When reactors die, costs keep climbing. Fukushima Diiachi costs to go through the roof.



August 15 2012

Decommissioning Of Fukushima To Be Long, Costly Process

FUKUSHIMA (Nikkei)–The government and Tokyo Electric Power Co. (9501) have made the first revisions to a plan to decommission the crippled Fukushima Daiichi nuclear power plant, but the details remain uncertain.

At the Chernobyl plant, efforts are now in full swing to build a massive shelter to stop the site from releasing radiation into the environment.
Among other matters, the revisions involve adding measures to prevent radioactive water from leaking into the environment. But it is still unclear how much time and money this will actually entail.

The decommissioning of a nuclear power plant involves removing nuclear fuel and dismantling the reactors before turning the site into a vacant lot. But this process can be dangerous and complicated. It will be especially dangerous to remove the remaining nuclear fuel because of the high levels of radiation that such substances emit.

Past Precedent

However, the situation at the Chernobyl nuclear power plant, the site of a catastrophic accident 26 years ago, offers a number of ideas about what lies ahead for efforts to dismantle the Fukushima facility. At the Chernobyl plant, about a three-hour drive from the Ukrainian capital of Kiev, efforts are now in full swing to build a massive shelter to stop the site from releasing radiation into the environment.

The semi-cylindrical steel shelter, which is being built on a site about 500m from the plant, is 108m high and 150m wide. It is being designed to entirely cover Unit 4, which exploded in April 1986 and released radiation into the atmosphere.

Construction of the shelter is scheduled for completion in October 2015. Once the reactor is covered by the shelter, two small cranes will be used to recover nuclear fuel from the reactor, which is now encased in a concrete shelter, or “stone coffin.”

In the wake of the accident, the fuel melted and reacted with soil and rock to form highly radioactive black lumps. The radiation level of the solidified nuclear fuel has fallen to 5 millisieverts per hour, from 80 sieverts immediately after the accident occurred.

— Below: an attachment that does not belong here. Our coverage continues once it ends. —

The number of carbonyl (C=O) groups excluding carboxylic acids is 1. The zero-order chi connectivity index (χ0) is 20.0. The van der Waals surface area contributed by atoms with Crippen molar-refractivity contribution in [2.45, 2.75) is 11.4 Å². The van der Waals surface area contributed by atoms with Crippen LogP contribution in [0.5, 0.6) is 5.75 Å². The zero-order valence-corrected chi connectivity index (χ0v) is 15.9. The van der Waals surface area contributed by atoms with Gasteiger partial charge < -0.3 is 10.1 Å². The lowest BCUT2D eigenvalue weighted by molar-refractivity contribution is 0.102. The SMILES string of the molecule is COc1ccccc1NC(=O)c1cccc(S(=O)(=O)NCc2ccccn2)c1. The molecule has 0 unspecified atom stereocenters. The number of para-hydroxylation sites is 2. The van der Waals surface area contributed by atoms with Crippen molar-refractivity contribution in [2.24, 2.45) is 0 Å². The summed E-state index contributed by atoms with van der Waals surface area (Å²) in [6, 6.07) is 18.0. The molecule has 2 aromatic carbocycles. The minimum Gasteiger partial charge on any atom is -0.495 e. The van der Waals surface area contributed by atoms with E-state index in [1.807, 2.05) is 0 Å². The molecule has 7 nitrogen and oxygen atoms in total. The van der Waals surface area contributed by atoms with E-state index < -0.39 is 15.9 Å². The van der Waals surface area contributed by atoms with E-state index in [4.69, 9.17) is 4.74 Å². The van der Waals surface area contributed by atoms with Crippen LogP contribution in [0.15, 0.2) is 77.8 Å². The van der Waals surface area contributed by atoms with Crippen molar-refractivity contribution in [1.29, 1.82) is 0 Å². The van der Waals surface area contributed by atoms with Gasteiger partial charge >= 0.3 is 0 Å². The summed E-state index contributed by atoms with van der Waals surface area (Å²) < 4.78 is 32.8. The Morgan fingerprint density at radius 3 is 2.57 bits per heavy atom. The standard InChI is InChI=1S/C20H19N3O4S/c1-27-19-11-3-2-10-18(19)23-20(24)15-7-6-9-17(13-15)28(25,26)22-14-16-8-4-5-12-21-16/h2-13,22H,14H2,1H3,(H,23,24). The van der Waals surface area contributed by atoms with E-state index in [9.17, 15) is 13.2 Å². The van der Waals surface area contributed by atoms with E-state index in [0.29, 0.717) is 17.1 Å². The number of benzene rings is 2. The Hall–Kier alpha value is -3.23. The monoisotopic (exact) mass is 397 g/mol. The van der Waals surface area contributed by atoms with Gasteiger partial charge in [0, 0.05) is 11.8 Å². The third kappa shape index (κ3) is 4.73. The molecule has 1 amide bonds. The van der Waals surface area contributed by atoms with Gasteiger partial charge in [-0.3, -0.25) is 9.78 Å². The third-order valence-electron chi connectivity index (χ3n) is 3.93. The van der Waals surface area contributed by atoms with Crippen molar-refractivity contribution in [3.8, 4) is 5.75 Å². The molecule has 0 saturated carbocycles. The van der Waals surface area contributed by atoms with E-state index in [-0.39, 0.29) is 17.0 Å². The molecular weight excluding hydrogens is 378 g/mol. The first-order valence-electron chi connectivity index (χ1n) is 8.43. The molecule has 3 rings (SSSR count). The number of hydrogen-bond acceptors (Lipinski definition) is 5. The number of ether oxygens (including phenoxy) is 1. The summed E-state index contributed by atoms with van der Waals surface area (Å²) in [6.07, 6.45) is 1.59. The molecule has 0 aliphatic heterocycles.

But conditions are still dangerous for the 3,500 workers now cleaning up the site. And some 200 tons of nuclear fuel still remain at the bottom of the reactor.

Yet the situation at the Fukushima plant is different in a number of important ways, experts claim. “At Chernobyl, the nuclear fuel melted and flowed out to reach all corners of the lower parts of the reactor,” said an executive officer at the Nuclear Safety Research Association. “The work may be less difficult at the Fukushima plant, where the fuel remains within the containment vessels.”

But the conditions within the crippled Fukushima reactors remain unclear. The revisions to the plan to decommission them includes steps to effectively assess the situation inside the reactors in advance. But it will be a long time before such crucial details become clear.

Cost Concerns

The cost of the entire decommissioning project will likely be high. At Chernobyl, construction costs for the shelter alone will reach approximately 1.54 billion euros (about 149 billion yen). The amount of money that has already been spent on the cleanup has not been revealed. However, it is clear that the project will place a huge, long-term fiscal burden on the government of the Ukraine.

Tokyo Electric Power has estimated the cost of decommissioning the Fukushima plant at approximately 900 billion yen. But the utility, known as Tepco, has admitted that this might not be an accurate estimate.

The costs will almost certainly continue to rise over time. Some experts have even estimated the eventual total at several trillion yen.

Surging costs will probably force Tepco to raise electricity rates and push the government to provide additional financial aid to the embattled utility. This will almost certainly affect taxpayers.

A Ukrainian government official in charge of dealing with the situation at the Chernobyl plant recently said that the only viable approach is to move forward slowly and steadily, one step at a time.

The current plan involving Tepco and the government, which could extend for 30 to 40 years, is fraught with problems. The only certain thing is that it will be a long, extremely costly process.

–Translated from an article by Nikkei staff writer Atsunobu Takeshita

(The Nikkei, Aug. 15 morning edition)

3 Responses to “When reactors die, costs keep climbing. Fukushima Diiachi costs to go through the roof.”

  1. CaptD Says:

    This is true in the USA also, the GAO did a study and found the NRC has been not keeping up with decommissioning cost:

    When the first reactors get decommissioned, I expect the entire nuclear Industry to be “called out” because they have UNDER-ESTIMATED the cost by a factor of TWO. because of leakage and other “unknown” things that will be found!

  2. CaptD Says:

    Here is much more on Decommissioning Costs in the USA…

    See Comments (at 7:38 AM August 31, 2012) post by Nuclear Deep Throat, (a knowledgeable person) about decommissioning SORE (San Onofre Reactor Emergency) CA here:


  3. Continuing danger and ever escalating costs at the Chernobyl and Fukushima cleanups « nuclear-news Says:

    […] reactors die, costs keep climbing. Fukushima Diiachi costs to go through the roof.https://nuclearhistory.wordpress.com/2012/09/03/when-reactors-die-costs-keep-climbing-fukushima-diiac…  4 Sept […]

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